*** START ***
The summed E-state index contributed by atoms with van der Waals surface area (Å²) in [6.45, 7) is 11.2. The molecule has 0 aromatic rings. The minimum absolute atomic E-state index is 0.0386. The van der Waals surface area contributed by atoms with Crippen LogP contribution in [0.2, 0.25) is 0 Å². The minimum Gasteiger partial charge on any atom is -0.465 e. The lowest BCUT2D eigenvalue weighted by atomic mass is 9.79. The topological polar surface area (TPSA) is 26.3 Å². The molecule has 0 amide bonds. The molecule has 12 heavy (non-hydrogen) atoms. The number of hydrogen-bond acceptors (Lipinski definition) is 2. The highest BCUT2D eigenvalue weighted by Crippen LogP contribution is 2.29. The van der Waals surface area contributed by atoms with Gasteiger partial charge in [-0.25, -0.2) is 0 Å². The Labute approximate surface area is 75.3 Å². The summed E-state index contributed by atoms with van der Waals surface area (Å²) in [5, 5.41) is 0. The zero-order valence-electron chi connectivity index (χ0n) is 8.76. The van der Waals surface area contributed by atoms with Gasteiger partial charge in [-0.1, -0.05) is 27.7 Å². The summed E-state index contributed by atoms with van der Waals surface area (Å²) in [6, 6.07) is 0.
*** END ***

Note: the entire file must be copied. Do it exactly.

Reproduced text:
The summed E-state index contributed by atoms with van der Waals surface area (Å²) in [6.45, 7) is 11.2. The molecule has 0 aromatic rings. The minimum absolute atomic E-state index is 0.0386. The van der Waals surface area contributed by atoms with Crippen LogP contribution in [0.2, 0.25) is 0 Å². The minimum Gasteiger partial charge on any atom is -0.465 e. The lowest BCUT2D eigenvalue weighted by atomic mass is 9.79. The topological polar surface area (TPSA) is 26.3 Å². The molecule has 0 amide bonds. The molecule has 12 heavy (non-hydrogen) atoms. The number of hydrogen-bond acceptors (Lipinski definition) is 2. The highest BCUT2D eigenvalue weighted by Crippen LogP contribution is 2.29. The van der Waals surface area contributed by atoms with Gasteiger partial charge in [-0.25, -0.2) is 0 Å². The Labute approximate surface area is 75.3 Å². The summed E-state index contributed by atoms with van der Waals surface area (Å²) in [5, 5.41) is 0. The zero-order valence-electron chi connectivity index (χ0n) is 8.76. The van der Waals surface area contributed by atoms with Gasteiger partial charge in [-0.1, -0.05) is 27.7 Å². The summed E-state index contributed by atoms with van der Waals surface area (Å²) in [6, 6.07) is 0.